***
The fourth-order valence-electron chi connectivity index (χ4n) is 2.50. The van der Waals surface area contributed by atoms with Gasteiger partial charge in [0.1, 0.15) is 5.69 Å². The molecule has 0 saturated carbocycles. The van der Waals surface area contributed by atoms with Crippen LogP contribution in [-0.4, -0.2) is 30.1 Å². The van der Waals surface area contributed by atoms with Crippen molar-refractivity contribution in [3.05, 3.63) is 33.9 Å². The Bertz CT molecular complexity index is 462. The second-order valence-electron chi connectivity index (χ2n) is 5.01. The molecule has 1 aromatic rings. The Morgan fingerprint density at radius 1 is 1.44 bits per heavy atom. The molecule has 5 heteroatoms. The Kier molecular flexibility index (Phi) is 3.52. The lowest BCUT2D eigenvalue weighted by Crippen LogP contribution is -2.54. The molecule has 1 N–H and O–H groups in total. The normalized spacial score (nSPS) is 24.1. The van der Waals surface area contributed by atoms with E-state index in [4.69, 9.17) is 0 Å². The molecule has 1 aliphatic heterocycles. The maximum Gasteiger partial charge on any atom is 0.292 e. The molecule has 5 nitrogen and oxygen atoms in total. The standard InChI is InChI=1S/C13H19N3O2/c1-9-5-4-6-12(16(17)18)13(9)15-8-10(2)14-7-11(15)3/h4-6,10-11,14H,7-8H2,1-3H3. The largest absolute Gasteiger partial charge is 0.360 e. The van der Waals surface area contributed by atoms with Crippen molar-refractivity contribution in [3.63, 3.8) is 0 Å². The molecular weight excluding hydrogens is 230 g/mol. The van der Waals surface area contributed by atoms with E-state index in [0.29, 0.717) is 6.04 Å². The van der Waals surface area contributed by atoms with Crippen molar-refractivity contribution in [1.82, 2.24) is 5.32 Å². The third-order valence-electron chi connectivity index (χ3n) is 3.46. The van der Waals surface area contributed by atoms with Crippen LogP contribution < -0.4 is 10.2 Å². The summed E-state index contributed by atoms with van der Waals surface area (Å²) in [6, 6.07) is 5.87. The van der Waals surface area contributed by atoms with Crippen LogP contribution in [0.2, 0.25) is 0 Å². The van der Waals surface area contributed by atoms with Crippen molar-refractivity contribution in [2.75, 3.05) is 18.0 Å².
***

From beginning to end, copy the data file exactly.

The fourth-order valence-electron chi connectivity index (χ4n) is 2.50. The van der Waals surface area contributed by atoms with Gasteiger partial charge in [0.1, 0.15) is 5.69 Å². The molecule has 0 saturated carbocycles. The van der Waals surface area contributed by atoms with Crippen LogP contribution in [-0.4, -0.2) is 30.1 Å². The van der Waals surface area contributed by atoms with Crippen molar-refractivity contribution in [3.05, 3.63) is 33.9 Å². The Bertz CT molecular complexity index is 462. The second-order valence-electron chi connectivity index (χ2n) is 5.01. The molecule has 1 aromatic rings. The Morgan fingerprint density at radius 1 is 1.44 bits per heavy atom. The molecule has 5 heteroatoms. The Kier molecular flexibility index (Phi) is 3.52. The lowest BCUT2D eigenvalue weighted by Crippen LogP contribution is -2.54. The molecule has 1 N–H and O–H groups in total. The normalized spacial score (nSPS) is 24.1. The van der Waals surface area contributed by atoms with E-state index in [4.69, 9.17) is 0 Å². The molecule has 1 aliphatic heterocycles. The maximum Gasteiger partial charge on any atom is 0.292 e. The molecule has 5 nitrogen and oxygen atoms in total. The standard InChI is InChI=1S/C13H19N3O2/c1-9-5-4-6-12(16(17)18)13(9)15-8-10(2)14-7-11(15)3/h4-6,10-11,14H,7-8H2,1-3H3. The largest absolute Gasteiger partial charge is 0.360 e. The van der Waals surface area contributed by atoms with Crippen molar-refractivity contribution in [3.63, 3.8) is 0 Å². The molecular weight excluding hydrogens is 230 g/mol. The van der Waals surface area contributed by atoms with E-state index in [0.29, 0.717) is 6.04 Å². The van der Waals surface area contributed by atoms with Crippen molar-refractivity contribution in [1.82, 2.24) is 5.32 Å². The third-order valence-electron chi connectivity index (χ3n) is 3.46. The van der Waals surface area contributed by atoms with Crippen LogP contribution < -0.4 is 10.2 Å². The summed E-state index contributed by atoms with van der Waals surface area (Å²) in [6, 6.07) is 5.87. The van der Waals surface area contributed by atoms with Crippen LogP contribution in [0.2, 0.25) is 0 Å². The van der Waals surface area contributed by atoms with Crippen molar-refractivity contribution in [2.75, 3.05) is 18.0 Å².